The use of “patfrisk” or “stop-and-frisk” techniques by police is a serious—and, in some communities, alarmingly frequent—intrusion on personal liberty and dignity. In Commonwealth v. Karen K., the Massachusetts Supreme Judicial Court (SJC) considered the case of a sixteen-year-old African-American girl stopped and patfrisked by Boston police, who discovered a loaded firearm in the waistband of her pants. The case provided an opportunity for the Commonwealth’s highest court to revisit some of the same highly charged questions of constitutional law at play in their controversial and fractured 2021 decision in Commonwealth v. Sweeting-Bailey, which we previously discussed on this blog.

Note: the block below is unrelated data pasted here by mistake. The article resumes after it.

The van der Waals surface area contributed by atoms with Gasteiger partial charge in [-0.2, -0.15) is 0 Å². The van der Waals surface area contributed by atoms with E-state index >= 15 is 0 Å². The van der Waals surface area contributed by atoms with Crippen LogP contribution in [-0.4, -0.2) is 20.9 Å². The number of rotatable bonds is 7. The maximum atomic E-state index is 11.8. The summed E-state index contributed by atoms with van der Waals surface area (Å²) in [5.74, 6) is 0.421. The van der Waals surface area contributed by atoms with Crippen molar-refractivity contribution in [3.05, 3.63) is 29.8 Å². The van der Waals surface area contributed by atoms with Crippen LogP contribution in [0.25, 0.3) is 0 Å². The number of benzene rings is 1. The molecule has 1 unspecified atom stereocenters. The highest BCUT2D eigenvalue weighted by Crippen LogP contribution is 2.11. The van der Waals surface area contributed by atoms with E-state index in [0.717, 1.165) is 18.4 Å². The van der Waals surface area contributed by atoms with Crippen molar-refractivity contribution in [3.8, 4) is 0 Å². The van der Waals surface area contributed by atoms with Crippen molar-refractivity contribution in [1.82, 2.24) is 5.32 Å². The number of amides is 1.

The majority of adolescents in Massachusetts, at some point, engage in behaviors that could subject them to delinquency proceedings in Juvenile Court. Although most of those adolescents are unlikely to engage in that type of behavior more than once or twice, even those who are otherwise not at risk for reoffending are significantly more likely to reoffend once they are arrested, charged, and processed in juvenile court.